The Sun is such a happy card. In the traditional imagery, a child joyfully sits atop a horse, as the sun shines down and sunflowers grow tall in the background. This card represents release, liberation, and feeling totally alive. The baby represents innocence, the banner victory, and the sunflowers represent happiness and positivity.
But if you look at this card and have mixed feelings because you are reminded of your own less-than-joyous upbringing, you are not alone. I want to talk about healing your inner child so that no matter your previous experiences, you can begin to enjoy the positive vibes of this card.
Have you ever had a really strong reaction to something that shouldn’t have been a big deal? You may not know why you felt that way- the root cause. It might be that you hit a trigger of something that affected you when you were a child. Your body remembers, even if your conscious mind doesn’t.
Buddhist monk and peace activist Thích Nhất Hạnh said:
The cry we hear from deep in our hearts comes from the wounded child within. Healing the inner child’s pain will transform negative emotions.
He says that in order to heal our inner child, we must listen compassionately and practice mindfulness. He describes mindfulness as a way to improve your mind’s ‘circulation’, assisting your mind to do what your liver and kidneys do to get rid of toxins. How do you remove these metaphorical toxins from your mind?
When you were a child, you were largely unable to understand the nuances of adult communication. If a parent was angry about something, you may have thought it your fault, not understanding things like a stressful work situation, or mounting bills. If an adult said something cruel to you, you may have believed it must be true. An adult said it after all.
If your childhood experiences were particularly difficult or abusive, you will likely need the help of a therapist to untangle all the threads of your life and heal from those experiences. But there are some things you can do yourself to help the process along. Not everyone has access to a therapist, but that doesn’t mean you are a lost cause.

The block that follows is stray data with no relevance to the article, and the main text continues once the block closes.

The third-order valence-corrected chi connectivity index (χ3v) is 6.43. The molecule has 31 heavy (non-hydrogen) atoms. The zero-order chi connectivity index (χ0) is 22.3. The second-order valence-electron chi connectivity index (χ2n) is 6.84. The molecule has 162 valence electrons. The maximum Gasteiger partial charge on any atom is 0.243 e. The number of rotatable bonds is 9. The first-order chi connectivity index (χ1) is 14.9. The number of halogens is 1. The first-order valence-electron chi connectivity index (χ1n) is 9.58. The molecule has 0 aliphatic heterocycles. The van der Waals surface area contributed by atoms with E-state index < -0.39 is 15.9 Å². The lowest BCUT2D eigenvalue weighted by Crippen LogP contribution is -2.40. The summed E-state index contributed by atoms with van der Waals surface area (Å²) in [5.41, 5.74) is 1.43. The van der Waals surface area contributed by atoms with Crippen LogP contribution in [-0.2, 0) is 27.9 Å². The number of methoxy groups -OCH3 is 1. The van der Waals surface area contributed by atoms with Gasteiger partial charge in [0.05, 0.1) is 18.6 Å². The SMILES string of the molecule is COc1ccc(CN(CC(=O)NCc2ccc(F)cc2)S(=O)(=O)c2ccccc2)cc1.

Think about the parts of you that are most childlike. Playful, vulnerable, impulsive, needing security. Try to visualise those qualities as being your younger self. If you have any photos from your childhood, looking at those can help. You may want to look into Internal Family Systems Therapy, which uses the idea of ‘parts’ within your own mind as a way of healing from trauma. It relies on the idea that the mind is multiplicitous, that is, made up of multiple, sometimes contradictory parts.
In a way, you have to re-parent yourself. Think back to things that happened to you that weren’t okay. Talk to yourself, visualise picking your child self up and giving them the love and support that you needed at that time. If this is too hard right now, try recalling happy memories and visualise being a positive and supportive influence on your child self. If you have issues with visualisation, such as aphantasia, consider writing a letter to your child self instead.
It can be harder to be compassionate to yourself than to others. This is why visualising child you is important. Treat that child like you would any other. Tell them you are proud of them, that they deserve the best in life. Tell them the good things about them, how smart, or kind, or creative they are. Remind them that you are there for them and they do not have to be afraid. Imagine (if you can) playing with the child and spending time with them.
If you pull The Sun, imagine that child in the image is you. You are innocent and joyful, you can be silly and playful, and you are protected.